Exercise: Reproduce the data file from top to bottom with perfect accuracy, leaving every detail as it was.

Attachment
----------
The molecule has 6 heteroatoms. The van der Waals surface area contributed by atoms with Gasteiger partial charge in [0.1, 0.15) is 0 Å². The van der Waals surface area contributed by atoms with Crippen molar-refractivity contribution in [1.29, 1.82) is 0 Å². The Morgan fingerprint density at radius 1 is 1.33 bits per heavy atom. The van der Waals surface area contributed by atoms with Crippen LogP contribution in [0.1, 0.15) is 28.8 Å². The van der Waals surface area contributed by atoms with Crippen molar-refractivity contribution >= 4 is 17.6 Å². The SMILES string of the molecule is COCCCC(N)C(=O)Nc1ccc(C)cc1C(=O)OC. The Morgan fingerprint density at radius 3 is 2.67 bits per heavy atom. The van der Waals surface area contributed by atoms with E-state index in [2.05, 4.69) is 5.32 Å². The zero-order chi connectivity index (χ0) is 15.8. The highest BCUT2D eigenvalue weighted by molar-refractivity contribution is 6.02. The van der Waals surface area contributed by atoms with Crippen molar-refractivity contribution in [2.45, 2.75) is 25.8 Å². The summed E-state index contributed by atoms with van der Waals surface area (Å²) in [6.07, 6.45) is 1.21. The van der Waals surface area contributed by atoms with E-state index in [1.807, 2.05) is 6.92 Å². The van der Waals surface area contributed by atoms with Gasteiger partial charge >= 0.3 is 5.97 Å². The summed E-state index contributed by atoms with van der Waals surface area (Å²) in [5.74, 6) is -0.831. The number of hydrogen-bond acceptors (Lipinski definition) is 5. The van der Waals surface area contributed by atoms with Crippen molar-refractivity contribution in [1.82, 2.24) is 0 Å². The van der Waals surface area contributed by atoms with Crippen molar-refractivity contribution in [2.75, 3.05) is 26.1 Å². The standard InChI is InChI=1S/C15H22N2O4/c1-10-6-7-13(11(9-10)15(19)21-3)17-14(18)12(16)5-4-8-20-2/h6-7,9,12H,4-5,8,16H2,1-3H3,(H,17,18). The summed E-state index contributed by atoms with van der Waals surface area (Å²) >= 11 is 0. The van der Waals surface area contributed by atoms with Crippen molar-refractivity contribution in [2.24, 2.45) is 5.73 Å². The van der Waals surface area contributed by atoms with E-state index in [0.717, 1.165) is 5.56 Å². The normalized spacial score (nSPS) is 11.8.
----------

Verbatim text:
The molecule has 6 heteroatoms. The van der Waals surface area contributed by atoms with Gasteiger partial charge in [0.1, 0.15) is 0 Å². The van der Waals surface area contributed by atoms with Crippen molar-refractivity contribution in [1.29, 1.82) is 0 Å². The Morgan fingerprint density at radius 1 is 1.33 bits per heavy atom. The van der Waals surface area contributed by atoms with Crippen LogP contribution in [0.1, 0.15) is 28.8 Å². The van der Waals surface area contributed by atoms with Crippen molar-refractivity contribution >= 4 is 17.6 Å². The SMILES string of the molecule is COCCCC(N)C(=O)Nc1ccc(C)cc1C(=O)OC. The Morgan fingerprint density at radius 3 is 2.67 bits per heavy atom. The van der Waals surface area contributed by atoms with E-state index in [2.05, 4.69) is 5.32 Å². The zero-order chi connectivity index (χ0) is 15.8. The highest BCUT2D eigenvalue weighted by molar-refractivity contribution is 6.02. The van der Waals surface area contributed by atoms with Crippen molar-refractivity contribution in [2.45, 2.75) is 25.8 Å². The summed E-state index contributed by atoms with van der Waals surface area (Å²) in [6.07, 6.45) is 1.21. The van der Waals surface area contributed by atoms with E-state index in [1.807, 2.05) is 6.92 Å². The van der Waals surface area contributed by atoms with Gasteiger partial charge >= 0.3 is 5.97 Å². The summed E-state index contributed by atoms with van der Waals surface area (Å²) in [5.74, 6) is -0.831. The number of hydrogen-bond acceptors (Lipinski definition) is 5. The van der Waals surface area contributed by atoms with Crippen molar-refractivity contribution in [1.82, 2.24) is 0 Å². The van der Waals surface area contributed by atoms with Crippen molar-refractivity contribution in [2.75, 3.05) is 26.1 Å². The standard InChI is InChI=1S/C15H22N2O4/c1-10-6-7-13(11(9-10)15(19)21-3)17-14(18)12(16)5-4-8-20-2/h6-7,9,12H,4-5,8,16H2,1-3H3,(H,17,18). The summed E-state index contributed by atoms with van der Waals surface area (Å²) >= 11 is 0. The van der Waals surface area contributed by atoms with Crippen molar-refractivity contribution in [2.24, 2.45) is 5.73 Å². The van der Waals surface area contributed by atoms with E-state index in [0.717, 1.165) is 5.56 Å². The normalized spacial score (nSPS) is 11.8.